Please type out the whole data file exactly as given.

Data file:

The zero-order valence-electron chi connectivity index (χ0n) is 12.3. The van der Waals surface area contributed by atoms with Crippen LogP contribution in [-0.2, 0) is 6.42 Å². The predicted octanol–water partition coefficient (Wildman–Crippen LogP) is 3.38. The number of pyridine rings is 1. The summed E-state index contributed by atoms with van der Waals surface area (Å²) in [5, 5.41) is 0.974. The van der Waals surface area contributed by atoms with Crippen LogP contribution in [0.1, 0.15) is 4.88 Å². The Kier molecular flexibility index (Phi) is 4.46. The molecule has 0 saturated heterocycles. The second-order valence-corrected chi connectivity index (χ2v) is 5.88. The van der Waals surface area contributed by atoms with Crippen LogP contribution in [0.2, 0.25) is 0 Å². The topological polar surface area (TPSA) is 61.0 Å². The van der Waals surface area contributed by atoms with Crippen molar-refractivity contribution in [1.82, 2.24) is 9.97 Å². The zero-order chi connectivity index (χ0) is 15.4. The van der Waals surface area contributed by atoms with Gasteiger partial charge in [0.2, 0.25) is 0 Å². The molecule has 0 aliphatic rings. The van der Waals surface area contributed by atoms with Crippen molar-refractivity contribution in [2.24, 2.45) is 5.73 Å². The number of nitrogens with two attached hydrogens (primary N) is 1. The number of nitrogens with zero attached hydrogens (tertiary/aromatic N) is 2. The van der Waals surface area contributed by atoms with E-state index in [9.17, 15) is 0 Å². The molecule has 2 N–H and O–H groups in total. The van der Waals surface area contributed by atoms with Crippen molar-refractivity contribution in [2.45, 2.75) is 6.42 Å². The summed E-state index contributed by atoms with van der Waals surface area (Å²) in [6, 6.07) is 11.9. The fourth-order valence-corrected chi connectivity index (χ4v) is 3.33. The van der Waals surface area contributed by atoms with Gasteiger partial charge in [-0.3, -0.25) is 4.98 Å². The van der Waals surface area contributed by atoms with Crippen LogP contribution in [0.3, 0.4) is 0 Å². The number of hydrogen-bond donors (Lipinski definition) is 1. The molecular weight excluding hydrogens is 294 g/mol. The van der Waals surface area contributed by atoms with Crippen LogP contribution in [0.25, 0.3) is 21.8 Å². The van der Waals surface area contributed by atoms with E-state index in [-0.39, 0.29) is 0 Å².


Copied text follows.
The zero-order valence-electron chi connectivity index (χ0n) is 12.3. The van der Waals surface area contributed by atoms with Crippen LogP contribution in [-0.2, 0) is 6.42 Å². The predicted octanol–water partition coefficient (Wildman–Crippen LogP) is 3.38. The number of pyridine rings is 1. The summed E-state index contributed by atoms with van der Waals surface area (Å²) in [5, 5.41) is 0.974. The van der Waals surface area contributed by atoms with Crippen LogP contribution in [0.1, 0.15) is 4.88 Å². The Kier molecular flexibility index (Phi) is 4.46. The molecule has 0 saturated heterocycles. The second-order valence-corrected chi connectivity index (χ2v) is 5.88. The van der Waals surface area contributed by atoms with Crippen LogP contribution in [0.2, 0.25) is 0 Å². The topological polar surface area (TPSA) is 61.0 Å². The van der Waals surface area contributed by atoms with Crippen molar-refractivity contribution in [1.82, 2.24) is 9.97 Å². The zero-order chi connectivity index (χ0) is 15.4. The van der Waals surface area contributed by atoms with Gasteiger partial charge in [0.2, 0.25) is 0 Å². The molecule has 0 aliphatic rings. The van der Waals surface area contributed by atoms with Crippen molar-refractivity contribution in [2.24, 2.45) is 5.73 Å². The number of nitrogens with two attached hydrogens (primary N) is 1. The number of nitrogens with zero attached hydrogens (tertiary/aromatic N) is 2. The van der Waals surface area contributed by atoms with E-state index in [9.17, 15) is 0 Å². The molecule has 2 N–H and O–H groups in total. The van der Waals surface area contributed by atoms with Crippen molar-refractivity contribution in [2.45, 2.75) is 6.42 Å². The summed E-state index contributed by atoms with van der Waals surface area (Å²) in [6, 6.07) is 11.9. The fourth-order valence-corrected chi connectivity index (χ4v) is 3.33. The van der Waals surface area contributed by atoms with Gasteiger partial charge in [-0.3, -0.25) is 4.98 Å². The van der Waals surface area contributed by atoms with Crippen LogP contribution in [0.3, 0.4) is 0 Å². The number of hydrogen-bond donors (Lipinski definition) is 1. The molecular weight excluding hydrogens is 294 g/mol. The van der Waals surface area contributed by atoms with Crippen LogP contribution in [0.25, 0.3) is 21.8 Å². The van der Waals surface area contributed by atoms with E-state index in [-0.39, 0.29) is 0 Å².